Chapter # 3 Paragraph # 3 Study # 3
June 21, 2005
Lincolnton, N.C.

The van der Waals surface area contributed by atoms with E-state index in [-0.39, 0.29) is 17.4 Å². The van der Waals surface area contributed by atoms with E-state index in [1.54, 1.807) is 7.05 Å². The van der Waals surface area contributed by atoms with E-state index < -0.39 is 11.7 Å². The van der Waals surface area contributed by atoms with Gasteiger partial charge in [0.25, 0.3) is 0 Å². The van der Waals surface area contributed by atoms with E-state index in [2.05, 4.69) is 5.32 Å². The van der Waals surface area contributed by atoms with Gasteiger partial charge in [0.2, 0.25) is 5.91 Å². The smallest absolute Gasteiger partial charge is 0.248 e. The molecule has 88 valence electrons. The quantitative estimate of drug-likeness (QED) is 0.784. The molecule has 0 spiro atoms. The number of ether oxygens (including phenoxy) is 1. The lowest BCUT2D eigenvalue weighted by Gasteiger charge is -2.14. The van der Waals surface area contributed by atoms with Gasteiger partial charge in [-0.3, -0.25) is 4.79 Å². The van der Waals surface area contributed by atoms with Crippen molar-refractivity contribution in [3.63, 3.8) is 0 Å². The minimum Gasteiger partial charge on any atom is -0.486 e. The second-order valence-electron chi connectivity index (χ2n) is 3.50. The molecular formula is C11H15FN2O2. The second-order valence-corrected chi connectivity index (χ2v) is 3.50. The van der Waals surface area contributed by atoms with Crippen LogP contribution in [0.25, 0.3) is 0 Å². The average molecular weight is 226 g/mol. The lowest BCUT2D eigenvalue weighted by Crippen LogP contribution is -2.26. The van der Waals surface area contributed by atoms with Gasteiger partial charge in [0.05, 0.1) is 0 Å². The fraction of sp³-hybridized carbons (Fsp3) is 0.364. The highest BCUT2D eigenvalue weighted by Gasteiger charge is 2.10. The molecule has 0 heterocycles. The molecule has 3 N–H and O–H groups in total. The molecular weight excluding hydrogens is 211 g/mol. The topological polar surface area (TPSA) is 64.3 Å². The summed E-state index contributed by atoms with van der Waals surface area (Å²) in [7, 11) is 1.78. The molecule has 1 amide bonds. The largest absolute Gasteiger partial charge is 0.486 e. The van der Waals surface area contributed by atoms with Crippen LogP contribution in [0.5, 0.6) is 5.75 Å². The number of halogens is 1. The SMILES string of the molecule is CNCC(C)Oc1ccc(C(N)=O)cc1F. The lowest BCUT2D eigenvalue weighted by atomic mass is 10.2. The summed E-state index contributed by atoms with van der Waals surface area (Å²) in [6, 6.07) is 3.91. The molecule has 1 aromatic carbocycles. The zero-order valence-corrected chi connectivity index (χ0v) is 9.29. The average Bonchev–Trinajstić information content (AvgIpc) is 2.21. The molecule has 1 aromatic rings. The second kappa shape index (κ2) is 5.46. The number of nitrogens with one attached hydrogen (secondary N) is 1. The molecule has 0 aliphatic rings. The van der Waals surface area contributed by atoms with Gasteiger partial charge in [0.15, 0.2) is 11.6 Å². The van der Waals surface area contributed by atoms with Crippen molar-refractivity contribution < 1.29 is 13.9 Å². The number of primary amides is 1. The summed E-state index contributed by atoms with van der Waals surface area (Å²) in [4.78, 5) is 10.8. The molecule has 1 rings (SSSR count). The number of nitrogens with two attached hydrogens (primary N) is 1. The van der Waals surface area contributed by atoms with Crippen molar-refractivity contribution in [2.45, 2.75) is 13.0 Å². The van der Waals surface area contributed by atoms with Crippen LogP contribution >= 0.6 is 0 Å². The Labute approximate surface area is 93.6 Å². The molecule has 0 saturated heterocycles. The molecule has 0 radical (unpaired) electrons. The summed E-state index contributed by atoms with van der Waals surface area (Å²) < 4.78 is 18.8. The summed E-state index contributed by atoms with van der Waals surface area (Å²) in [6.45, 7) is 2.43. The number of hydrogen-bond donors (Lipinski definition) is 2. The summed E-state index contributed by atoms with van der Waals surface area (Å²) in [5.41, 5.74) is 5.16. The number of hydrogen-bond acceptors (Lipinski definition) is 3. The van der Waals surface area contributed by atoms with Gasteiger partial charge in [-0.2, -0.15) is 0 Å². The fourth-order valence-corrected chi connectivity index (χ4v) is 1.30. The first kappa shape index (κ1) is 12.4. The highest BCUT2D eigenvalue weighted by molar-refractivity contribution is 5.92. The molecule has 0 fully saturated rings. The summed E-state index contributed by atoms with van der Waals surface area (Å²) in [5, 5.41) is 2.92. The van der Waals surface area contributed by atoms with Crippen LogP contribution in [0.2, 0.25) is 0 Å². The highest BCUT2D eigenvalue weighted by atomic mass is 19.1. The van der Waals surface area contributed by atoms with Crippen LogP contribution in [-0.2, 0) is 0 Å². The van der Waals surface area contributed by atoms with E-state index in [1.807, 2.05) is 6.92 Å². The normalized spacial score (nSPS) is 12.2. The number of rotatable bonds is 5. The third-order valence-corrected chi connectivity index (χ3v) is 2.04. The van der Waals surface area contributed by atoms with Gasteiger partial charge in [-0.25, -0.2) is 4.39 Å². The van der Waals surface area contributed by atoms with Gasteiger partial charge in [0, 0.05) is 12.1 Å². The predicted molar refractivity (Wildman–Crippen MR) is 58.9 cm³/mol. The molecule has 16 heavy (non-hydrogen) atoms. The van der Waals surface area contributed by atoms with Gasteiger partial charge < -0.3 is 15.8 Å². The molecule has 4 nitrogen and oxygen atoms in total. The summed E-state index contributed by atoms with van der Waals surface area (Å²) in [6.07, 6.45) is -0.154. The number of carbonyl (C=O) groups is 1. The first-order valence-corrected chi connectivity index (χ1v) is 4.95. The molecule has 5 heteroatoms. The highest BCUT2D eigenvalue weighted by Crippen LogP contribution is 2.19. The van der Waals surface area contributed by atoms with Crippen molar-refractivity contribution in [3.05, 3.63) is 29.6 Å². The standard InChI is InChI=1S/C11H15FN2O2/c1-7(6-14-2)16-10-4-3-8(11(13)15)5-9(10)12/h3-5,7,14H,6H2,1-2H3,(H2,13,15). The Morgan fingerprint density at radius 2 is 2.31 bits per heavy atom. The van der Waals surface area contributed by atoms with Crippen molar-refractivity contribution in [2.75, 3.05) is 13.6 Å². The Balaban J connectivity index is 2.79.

<134> Thesis: The righteousness which God gives to men is rooted in faith. Introduction: We have, for a long time, been looking at the fact that humanity is enslaved by sin. In our last two studies, we have argued that Paul's perspective on "Jewishness" is that it brought this human condition to its greatest clarity. If some "men", to whom God gave the highest privileges, were guilty of turning on God in a murderous way, then it should be crystal clear that there is something horrifically wrong with mankind. Who can argue that the Jews were not given the greatest opportunity to fulfill the identity of humankind as God's created servants? God did not create mankind to take His place; He created mankind to participate in His Servant-Life. The Jews were put on "center stage", under the most "provisioned" conditions since the Garden of Eden, and, on that stage, they proved beyond debate that man is "under sin". Paul's argument is that it was the divine intent for the giving of the Law to make this point. The most critical conclusion of this argument is that God never intended for the Law to be used by men to establish their own righteousness. That brought us to the claim that Paul made in our last study: there is a completely different way to approach the problem of man's lack of righteousness before God. It is a way that was revealed by both the Law and the Prophets. It is a way that was confused by man's depraved twisting of the purpose of the Law and the Prophets into a way to establish their own righteousness. It is a way that is completely separate from the fundamental principle of Law (which is the principle of divine demand/human performance in a context of disunity). This evening we are going to look further into this "completely different way" of approaching the problem of man's lack of righteousness before God.